How did the early church make disciples? What can a church implement to activate discipleship in its churches.
Before Emperor Constantine’s conversion, becoming a disciple of Jesus was no easy thing.
Firstly there was a trust issue. You’re a Christian and someone sidles up to you in the market place and asks ‘I hear that you’re a follower of the way, I want to become a follower too!’ Now are they genuine or a Roman Spy out to hand you over to the authorities?
For this reason such ‘seekers’ would often not be introduced to the rest of the church until they’d undergone ‘catechesis’ - extensive instruction in the Christian faith. Obviously, this was to determine their integrity but it had a discipleship focus, following Jesus placed the highest demand on your life and the early church would put people through up to three years of foundational teaching.
Three years of initiations. New converts, or 'catechumens', would receive basic theology, hear biblical preaching and be asked to confess and renounce sins regularly. There would be ritual cleansing and exorcism. Why? Most of the converts were from a culture of pagan worship that observed occult practices. There was a need to clear the ground of the old worldview, the pantheist/ polytheist way of seeing things and to smoke out the demonic before laying the foundations of Christianity. Other tangible rituals marked the novice Christian's path to maturity; anointing with oil, the laying on of hands, confession and nakedness.
Central to the grounding of new Christians was the work of the Catechist - a mature Christian who acted as spiritual sponsor through deeply relational mentoring. Only after such instruction for those initial years would the new Christian be baptised and received into the Church.
So after the briefest of overviews what can we learn? What challenges are there for our approach to discipleship today?
Time – In an age where people have little or no knowledge of Christianity more time needs to be dedicated to growing people in faith. Alpha can be the start but what’s our curriculum for a new Christian’s first three years and how and when do we teach it?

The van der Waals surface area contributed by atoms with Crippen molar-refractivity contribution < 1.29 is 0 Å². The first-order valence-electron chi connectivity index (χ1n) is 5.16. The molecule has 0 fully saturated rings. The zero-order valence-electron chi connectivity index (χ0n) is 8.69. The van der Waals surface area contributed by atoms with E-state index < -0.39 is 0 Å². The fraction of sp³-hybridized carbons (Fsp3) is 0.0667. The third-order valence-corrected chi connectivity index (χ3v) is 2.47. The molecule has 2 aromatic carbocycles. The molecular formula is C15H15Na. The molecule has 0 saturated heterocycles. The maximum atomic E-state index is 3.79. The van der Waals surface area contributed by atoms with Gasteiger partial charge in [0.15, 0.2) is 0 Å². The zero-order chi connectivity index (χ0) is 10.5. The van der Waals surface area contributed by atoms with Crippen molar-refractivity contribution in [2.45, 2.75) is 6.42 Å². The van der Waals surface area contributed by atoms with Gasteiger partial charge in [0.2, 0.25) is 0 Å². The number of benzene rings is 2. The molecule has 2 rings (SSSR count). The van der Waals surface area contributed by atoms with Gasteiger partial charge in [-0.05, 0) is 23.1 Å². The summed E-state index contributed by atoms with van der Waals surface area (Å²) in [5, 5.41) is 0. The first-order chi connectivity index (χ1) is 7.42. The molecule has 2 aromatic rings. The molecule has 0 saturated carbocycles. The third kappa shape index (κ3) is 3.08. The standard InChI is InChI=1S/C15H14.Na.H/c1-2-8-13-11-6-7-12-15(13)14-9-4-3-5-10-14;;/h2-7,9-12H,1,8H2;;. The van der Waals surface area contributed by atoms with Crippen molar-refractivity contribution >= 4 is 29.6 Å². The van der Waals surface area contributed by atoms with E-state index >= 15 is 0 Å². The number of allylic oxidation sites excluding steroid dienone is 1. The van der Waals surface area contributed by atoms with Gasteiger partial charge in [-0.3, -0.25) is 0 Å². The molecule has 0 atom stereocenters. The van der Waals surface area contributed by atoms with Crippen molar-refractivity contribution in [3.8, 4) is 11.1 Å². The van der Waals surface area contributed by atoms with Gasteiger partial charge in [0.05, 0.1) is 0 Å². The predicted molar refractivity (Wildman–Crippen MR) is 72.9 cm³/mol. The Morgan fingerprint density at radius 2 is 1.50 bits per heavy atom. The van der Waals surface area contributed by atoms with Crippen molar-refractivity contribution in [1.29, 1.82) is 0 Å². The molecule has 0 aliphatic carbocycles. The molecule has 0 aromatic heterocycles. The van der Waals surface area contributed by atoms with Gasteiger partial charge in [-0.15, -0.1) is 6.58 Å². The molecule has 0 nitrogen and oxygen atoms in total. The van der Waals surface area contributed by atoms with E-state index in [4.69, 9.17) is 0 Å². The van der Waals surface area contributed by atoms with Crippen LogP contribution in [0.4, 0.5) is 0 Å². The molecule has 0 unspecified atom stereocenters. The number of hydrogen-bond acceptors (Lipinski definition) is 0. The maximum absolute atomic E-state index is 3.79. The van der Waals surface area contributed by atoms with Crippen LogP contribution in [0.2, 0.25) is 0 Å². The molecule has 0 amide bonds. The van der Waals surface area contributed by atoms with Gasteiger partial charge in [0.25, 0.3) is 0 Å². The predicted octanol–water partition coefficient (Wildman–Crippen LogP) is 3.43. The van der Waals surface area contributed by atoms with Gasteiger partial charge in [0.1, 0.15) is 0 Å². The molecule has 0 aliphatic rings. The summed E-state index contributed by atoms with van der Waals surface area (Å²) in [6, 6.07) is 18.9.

Body - As there were no individual bibles in those days, the focus was on people gathering for worship and learning rather than on individual ‘personal’ devotions. For young Christians today much of their learning will be developed in the ‘mould’ of a small group coming together regularly rather than ‘growing’ alone.
Ritual - In an extremely visual age can we make use of distinct rituals to mark a new Christians progression in the faith? It may not go without saying so do avoid nakedness.
Hoover - We pay attention to the knowledge we want people to ingest, but what about paying attention to the ‘gods’ they’re leaving behind and helping them to do that? What are those gods in today’s world? Early teaching needs to provide a worldview ‘hoover’ to clear away old schools of thought.
Catechist - Here’s a thought why couldn’t Catechists work during a Sunday morning service whilst there’s provision for Childcare etc? ‘Adult’ Sunday school? So if you’re a baby Christian, in your first three years, you learn a different curriculum to the mainstream congregation until you’re baptised!
Throughout history pioneering Christians have been radical in their approach - going back to the roots to see what we can learn: the early Churches approach shows how looking backwards can often provide a way forward.